By Celia Strong
Thanksgiving is a week away. Not only is this a big holiday for all of us, it is also the beginning of a five-week long season of holiday meals, parties, presents, family and friends, and on and on. For years now, we’ve all gotten into the habit of enjoying this season with glasses of bubbly. And, thanks to many food and wine magazines, newspaper articles and television tidbits, we’ve learned to search out and buy and drink an Italian bubbly called Prosecco. Until 2009, we all called the grape that made this wine “Prosecco” as well, but the real name for the grape “Glera” was reinstated. Very confusing — and this is why.
Before 2009, Prosecco was the name of the grape and the wine. The name Prosecco is derived from the northern Italian village of Prosecco near Trieste, where the grape may have originated. Its plantings in the area go back to Roman times and it ranks 30th among Italy’s 2,000 grape varieties. It is grown mainly in the Veneto region of northeastern Italy, traditionally in an area near Conegliano and Valdobbiadene, in the hills north of Treviso. The wines it made were Prosecco di Conegliano-Valdobbiadene, Prosecco di Conegliano and Prosecco di Valdobbiadene, all DOC wines in the Italian wine laws, and many lesser versions, IGT’s, from surrounding areas. In 2009, a higher level, DOCG, of Prosecco, “Prosecco di Conegliano-Valdobbiadine” was declared. In order to avoid confusion with the slightly lower level DOC wines, the older “Glera” grape name was pulled out of retirement for use with the new DOCG. At the same time, Italian wine laws were adjusted so no other region could use the name “Prosecco” as the name on a wine, regardless of the grape. (Just so you know, it’s probably going to be a long time, if ever, before we all learn to call Prosecco anything but Prosecco, whether it’s DOCG or DOC or IGT level. Old habits die hard. And, truly, doesn’t it sound better to say you drank a glass of Prosecco than a glass of Glera? Glera? Who’s Glera?)
Unlike champagne, Prosecco’s biggest competition, Prosecco sparkling wine is made with the Charmat method. This is where the second fermentation that puts the bubbles into the wine is done in bulk and the sparkling wine is then bottled. (Champagne does the second fermentation in the bottle which is quite a bit more expensive and time consuming.) As of 2008, about 150 million bottles of Italian Prosecco were made, 60% of it from Conegliano and Valdobbiadene. Most of the bottles that we see here are IGT wines and a few DOC wines. Yes, these are the lower and mid-level of Prosecco wines, but they are also the more affordable levels. For as much as we like to have this bubbly for our holidays, the price has to be taken into consideration. Also, every year there is another great sounding recipe for a delicious sounding Prosecco cocktail. In case you don’t remember, the original Prosecco cocktail was, and still is I guess, a Bellini. This is Prosecco blended with white peach nectar. Sort of the Italian version of a Mimosa.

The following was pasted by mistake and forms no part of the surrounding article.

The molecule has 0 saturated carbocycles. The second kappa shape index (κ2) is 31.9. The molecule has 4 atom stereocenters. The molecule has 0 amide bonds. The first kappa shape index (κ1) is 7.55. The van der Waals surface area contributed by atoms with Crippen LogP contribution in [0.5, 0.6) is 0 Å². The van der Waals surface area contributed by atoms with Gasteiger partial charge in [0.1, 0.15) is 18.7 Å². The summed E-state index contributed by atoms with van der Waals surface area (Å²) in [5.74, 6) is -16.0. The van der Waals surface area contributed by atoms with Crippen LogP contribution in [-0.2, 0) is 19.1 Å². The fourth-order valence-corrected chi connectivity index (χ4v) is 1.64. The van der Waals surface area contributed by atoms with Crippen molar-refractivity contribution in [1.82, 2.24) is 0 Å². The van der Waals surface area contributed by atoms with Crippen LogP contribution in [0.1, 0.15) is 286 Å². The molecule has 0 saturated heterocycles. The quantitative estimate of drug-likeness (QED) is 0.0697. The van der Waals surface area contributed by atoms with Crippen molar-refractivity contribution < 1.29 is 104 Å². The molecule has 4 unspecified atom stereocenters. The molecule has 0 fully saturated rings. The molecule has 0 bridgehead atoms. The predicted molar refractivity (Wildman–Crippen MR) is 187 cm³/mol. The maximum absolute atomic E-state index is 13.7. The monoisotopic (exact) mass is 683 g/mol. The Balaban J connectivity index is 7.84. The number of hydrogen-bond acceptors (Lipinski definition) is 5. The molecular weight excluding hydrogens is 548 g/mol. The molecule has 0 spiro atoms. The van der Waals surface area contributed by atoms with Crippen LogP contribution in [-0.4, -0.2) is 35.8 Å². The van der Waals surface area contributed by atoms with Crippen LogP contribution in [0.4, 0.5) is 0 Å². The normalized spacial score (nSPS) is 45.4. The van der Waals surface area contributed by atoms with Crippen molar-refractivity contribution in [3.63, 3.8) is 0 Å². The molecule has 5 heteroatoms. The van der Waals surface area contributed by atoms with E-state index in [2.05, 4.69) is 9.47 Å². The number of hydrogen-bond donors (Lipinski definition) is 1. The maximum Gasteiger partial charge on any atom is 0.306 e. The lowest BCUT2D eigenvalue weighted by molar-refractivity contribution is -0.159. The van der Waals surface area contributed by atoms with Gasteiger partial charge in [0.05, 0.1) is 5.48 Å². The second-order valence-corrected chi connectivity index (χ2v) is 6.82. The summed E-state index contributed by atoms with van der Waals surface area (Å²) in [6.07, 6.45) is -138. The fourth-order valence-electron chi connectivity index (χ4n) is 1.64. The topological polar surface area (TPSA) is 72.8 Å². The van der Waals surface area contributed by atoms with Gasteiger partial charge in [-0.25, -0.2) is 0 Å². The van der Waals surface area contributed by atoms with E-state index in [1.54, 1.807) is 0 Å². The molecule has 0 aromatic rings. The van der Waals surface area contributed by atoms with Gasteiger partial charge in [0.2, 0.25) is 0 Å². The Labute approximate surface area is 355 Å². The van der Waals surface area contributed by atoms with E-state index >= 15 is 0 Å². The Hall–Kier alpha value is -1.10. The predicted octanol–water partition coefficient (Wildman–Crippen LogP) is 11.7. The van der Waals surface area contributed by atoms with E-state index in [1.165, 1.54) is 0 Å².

So, there are dozens of Prosecco wines available here. Many of us have favorites for various reasons. (Prosecco and football games comes to mind.) The whole point of this is to let you know that we do have a new one and it is the new DOCG level. (The “G” in DOCG stands for “guarantee.” This level of wine is tasted and tested to ensure that it is the very best — by Italian wine law.) This wine is 100% Prosecco, or Glera as we now know. The grapes all come from the highly esteemed area of Valdobbiadene, recognized as a superior area to Conegliano, which gives the wine a higher natural acidity. The vines for the grapes in this wine are about 25 years old and the grapes are picked by hand. The harvested grapes are soft pressed and the free run juice is placed in stainless steel tanks. They are allowed a brief maceration, about four hours, specially selected yeasts are added and fermentation is at a controlled 20 degrees centigrade. There is no malo-lactic fermentation, to keep the acidity stronger, and then the second fermentation is done in autoclaves. About a month later, when the right degree of bubble pressure is achieved, the wine is bottled and released with no further aging.
All of which gets this delicious wine to us! It is light straw colored, with a bit of green tint, very fine bubbles, and a fresh clean taste. The body is soft and the finish stays and stays. I can tell you this — the first sip and you know immediately that this is a way better Prosecco than we’re used to. And, at $19.99 per bottle, it still costs quite a bit less than real champagne and is still from the top level in its category. So what’s its name? Botter. Botter is way better — in fact, it’s the best bubbly for this price I’ve tasted in a long, long time. Enjoy!